Thursday, January 17, 2008

Jay-f/x 2007: Introduction

I'll be using Josh Kalk's Pitch-f/x data summaries, available for most pitchers at The set of pitchers studied includes all the "important" pitchers, where important is defined by me, plus Tomo Ohka. Pitch classifications are normally left at the Kalk defaults with two exceptions:

  • Roy Halladay's slider was renamed as a curve. Almost everyone considers this pitch a curveball.
  • A.J. Burnett's sinker was changed to a plain fastball. He often works "fastball up, curveball down" so I don't think those are sinkers.
I have no issues with Kalk's classification methods, not by any means, but I felt I should make those changes.

How reliable is the data?

I can't find it now, but there was an article discussing how the pitch speed at Rogers Centre was artificially high. Also, we don't have every single pitch for all of these pitchers. records the number of pitches thrown by each pitcher in 2007 and the Kalk data provides a count. I've summarized these numbers below:

Kalk B-Ref % recorded
Marcum 1826 2543 72%
McGowan 1842 2702 68%
Janssen 691 1065 65%
Litsch 1126 1771 64%
Halladay 2097 3326 63%
Burnett 1551 2649 59%
Frasor 596 1034 58%
Towers 956 1667 57%
Tallet 619 1084 57%
Downs 505 912 55%
Accardo 587 1081 54%

TOTAL 12396 19834 62%

Marcum and McGowan are the best-covered pitchers, though we have the equivalent of two more analysed starts for Halladay. The five starters are represented well, and only one third of Janssen's pitches are missing. So if you want, you can pretty much ignore anything I say for Frasor through Accardo.

Other general warnings about the accuracy of the Pitch-f/x system as a whole apply.

What do they throw?

Glad you asked.

Pitch type and frequency (%) for Toronto Blue Jays pitchers
Pitcher Fastball Cutter Sinker Slider Change Curve
Accardo 72

6 22
Burnett 63

9 28
Downs 53

11 9 27
Frasor 70

25 6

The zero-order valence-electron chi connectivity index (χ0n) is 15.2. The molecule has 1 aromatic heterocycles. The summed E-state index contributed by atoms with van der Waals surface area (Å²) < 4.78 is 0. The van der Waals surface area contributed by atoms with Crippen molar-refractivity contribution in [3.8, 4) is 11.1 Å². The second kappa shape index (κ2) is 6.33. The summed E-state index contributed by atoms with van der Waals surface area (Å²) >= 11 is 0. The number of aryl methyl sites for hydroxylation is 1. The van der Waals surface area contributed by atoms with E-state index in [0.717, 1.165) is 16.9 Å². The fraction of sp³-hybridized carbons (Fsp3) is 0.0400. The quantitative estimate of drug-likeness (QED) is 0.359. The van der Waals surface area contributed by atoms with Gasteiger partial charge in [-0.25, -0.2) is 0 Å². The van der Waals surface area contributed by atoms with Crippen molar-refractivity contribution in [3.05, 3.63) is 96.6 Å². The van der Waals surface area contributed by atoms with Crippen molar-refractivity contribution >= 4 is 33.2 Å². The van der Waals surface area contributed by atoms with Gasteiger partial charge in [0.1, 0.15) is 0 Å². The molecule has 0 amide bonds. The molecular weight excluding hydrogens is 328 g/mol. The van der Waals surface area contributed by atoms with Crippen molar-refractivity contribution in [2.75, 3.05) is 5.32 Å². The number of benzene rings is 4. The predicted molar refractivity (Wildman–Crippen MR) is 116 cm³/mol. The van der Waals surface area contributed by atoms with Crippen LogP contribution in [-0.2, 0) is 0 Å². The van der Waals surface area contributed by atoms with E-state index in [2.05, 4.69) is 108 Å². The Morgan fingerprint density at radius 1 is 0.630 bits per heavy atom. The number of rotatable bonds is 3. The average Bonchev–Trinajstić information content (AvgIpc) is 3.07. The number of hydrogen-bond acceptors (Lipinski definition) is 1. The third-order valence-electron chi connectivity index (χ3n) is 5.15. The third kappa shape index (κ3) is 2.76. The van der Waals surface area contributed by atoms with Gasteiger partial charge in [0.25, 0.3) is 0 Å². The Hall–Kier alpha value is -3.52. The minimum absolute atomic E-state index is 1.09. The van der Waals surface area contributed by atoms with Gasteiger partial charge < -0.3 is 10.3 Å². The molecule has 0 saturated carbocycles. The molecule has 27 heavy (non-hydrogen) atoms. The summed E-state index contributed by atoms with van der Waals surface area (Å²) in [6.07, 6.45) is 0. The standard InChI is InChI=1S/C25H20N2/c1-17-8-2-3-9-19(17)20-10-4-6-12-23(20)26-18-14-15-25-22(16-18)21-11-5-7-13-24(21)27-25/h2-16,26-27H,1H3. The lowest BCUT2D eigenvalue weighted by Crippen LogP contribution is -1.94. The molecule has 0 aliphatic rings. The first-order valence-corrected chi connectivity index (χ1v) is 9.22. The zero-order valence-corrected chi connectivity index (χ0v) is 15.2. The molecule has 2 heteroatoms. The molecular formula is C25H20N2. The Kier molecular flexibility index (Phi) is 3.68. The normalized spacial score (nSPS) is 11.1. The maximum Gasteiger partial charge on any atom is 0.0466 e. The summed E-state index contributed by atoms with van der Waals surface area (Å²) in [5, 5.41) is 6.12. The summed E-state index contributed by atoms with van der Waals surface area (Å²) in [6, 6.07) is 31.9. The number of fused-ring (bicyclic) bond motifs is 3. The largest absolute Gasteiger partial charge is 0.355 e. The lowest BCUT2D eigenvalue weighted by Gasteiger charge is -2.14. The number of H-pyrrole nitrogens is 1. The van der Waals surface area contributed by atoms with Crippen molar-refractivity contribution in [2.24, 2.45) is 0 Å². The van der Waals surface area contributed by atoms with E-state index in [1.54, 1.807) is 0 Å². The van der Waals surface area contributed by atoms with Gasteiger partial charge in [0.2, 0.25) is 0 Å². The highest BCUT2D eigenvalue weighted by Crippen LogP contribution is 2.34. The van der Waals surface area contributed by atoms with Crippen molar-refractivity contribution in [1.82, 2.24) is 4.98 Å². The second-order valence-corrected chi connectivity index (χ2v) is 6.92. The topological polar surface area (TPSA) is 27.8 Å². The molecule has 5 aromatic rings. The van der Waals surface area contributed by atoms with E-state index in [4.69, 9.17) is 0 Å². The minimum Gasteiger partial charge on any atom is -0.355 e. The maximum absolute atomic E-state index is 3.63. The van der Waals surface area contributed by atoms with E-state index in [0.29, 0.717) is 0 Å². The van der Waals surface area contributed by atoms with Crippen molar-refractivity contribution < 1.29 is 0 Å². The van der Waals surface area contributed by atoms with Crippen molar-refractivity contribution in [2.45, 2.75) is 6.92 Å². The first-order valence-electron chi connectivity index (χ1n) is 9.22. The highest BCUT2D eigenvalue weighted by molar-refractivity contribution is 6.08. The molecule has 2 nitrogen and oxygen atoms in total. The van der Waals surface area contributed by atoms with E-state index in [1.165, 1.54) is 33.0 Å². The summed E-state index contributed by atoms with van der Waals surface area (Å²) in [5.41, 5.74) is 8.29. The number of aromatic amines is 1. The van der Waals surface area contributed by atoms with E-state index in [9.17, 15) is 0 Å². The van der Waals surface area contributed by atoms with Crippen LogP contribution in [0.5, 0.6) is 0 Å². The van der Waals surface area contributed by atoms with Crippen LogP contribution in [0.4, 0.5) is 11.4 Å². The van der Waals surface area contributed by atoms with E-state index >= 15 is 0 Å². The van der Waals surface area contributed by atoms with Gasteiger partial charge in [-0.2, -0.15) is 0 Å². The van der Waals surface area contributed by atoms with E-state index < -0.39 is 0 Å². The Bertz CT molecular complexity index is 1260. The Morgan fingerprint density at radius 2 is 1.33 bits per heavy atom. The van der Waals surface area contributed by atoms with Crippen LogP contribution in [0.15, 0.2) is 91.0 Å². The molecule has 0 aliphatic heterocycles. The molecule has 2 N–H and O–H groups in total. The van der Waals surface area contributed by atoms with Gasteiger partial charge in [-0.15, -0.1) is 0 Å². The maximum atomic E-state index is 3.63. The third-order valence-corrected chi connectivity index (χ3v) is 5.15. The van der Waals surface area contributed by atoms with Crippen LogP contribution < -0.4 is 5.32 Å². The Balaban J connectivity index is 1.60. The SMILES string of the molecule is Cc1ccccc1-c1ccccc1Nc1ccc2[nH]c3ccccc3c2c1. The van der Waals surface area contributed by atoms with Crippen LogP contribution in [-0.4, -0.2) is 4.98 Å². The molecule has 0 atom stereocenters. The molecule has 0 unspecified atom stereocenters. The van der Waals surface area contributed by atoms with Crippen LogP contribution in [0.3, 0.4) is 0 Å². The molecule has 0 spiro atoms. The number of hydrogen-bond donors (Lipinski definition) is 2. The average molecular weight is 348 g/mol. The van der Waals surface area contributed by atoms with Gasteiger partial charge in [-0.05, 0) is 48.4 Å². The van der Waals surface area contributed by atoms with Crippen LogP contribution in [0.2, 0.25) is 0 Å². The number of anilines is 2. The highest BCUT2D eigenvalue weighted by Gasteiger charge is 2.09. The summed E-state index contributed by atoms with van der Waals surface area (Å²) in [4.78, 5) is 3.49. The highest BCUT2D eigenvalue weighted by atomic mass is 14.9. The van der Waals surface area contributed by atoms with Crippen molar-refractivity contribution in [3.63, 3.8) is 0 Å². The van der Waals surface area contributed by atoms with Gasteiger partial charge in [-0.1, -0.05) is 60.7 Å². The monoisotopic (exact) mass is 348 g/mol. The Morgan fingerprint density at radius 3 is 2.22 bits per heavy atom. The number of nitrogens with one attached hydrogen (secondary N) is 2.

Halladay 32 45

Janssen 33 36
Litsch 10 17
61 12
Marcum 31 26
14 21 8
McGowan 59

19 10 12
Ohka 46


Tallet 45 16
26 13
Towers 51 8
35 6

Or, graphically (click for larger version):

(You'll note that Ohka wasn't included in the pitcher coverage table. I actually added him near the end of my analysis, just so we could have a good laugh. He doesn't even have 500 pitches recorded by Kalk.)

This seems like a decent introduction for now. Consider those tables for a while and let me know what you'd like to see next (or do it yourself!)


Rob said...

In the Show, everyone can hit heat: Frasor, Towers, and Ohka (three pitchers who didn't exactly punch out the other side last year) barely threw a curve or change.

Richard said...

Good stuff Craig. The " Young Hero" really does throw an assortment of pitches. I go back and forth as to how good he is, I'm somewhat optimistic.

Harry Pavlidis said...

Glad to see another PITCHf/x blogger.
Looking forward to your updates. Check out Cubs f/x - I'll add a link to your site, too.

Tybalt said...

Richard, that wasn't me, that was Rob.

The Young Hero's "slider"? That's actually his two-seam fastball.

I'll let that sink in for a sec.

Nice, eh? That's some serious break.

Rob said...

I'm not sure what Litsch throws, actually. That's why I put this graph out there first. Should I just rename his slider or combine the two-seam with his other fastballs?

Also, I missed the Frasor "slider" -- it should be a curve. (If I'm still right about Towers and Ohka, it may be a factor in their crappy performance.)

Rob said...

Wait, how can that be Litsch's two-seam if it's recorded as low as 66 mph?

Mike Fast said...

What Josh Kalk has as Litsch's slider is definitely not a two-seam fastball. However, it's not all sliders, either. It looks like there's both a curveball and slider in that grouping, and probably some of what really are cutters got lumped into the sliders on his graph, too.

It pays to be careful with Josh Kalk's pitch classifications if you're trying to serious analysis. For a little fun they're good enough. In my experience the version of his algorithm that's on the pitcher cards gets about 70% of pitches classified correctly, so take that for what it's worth. The algorithm is particularly bad about sliders and cutters and differentiating different types of fastballs. It usually handles changeups pretty well but doesn't do so well with splitters.

Mike Fast said...

Also, Jonathan Hale has a good PITCHf/x breakdown of Jesse Litsch here:

Jonathan said...

Yah, there's no way you can really generalize about Jesse because his breaking balls were all over the place over the season. I figured he was throwing a cutter that's almost a slider, a true slider and a curveball. Then at the end of the year he morphed his slider and curveball into one pitch that was somewhere between the two.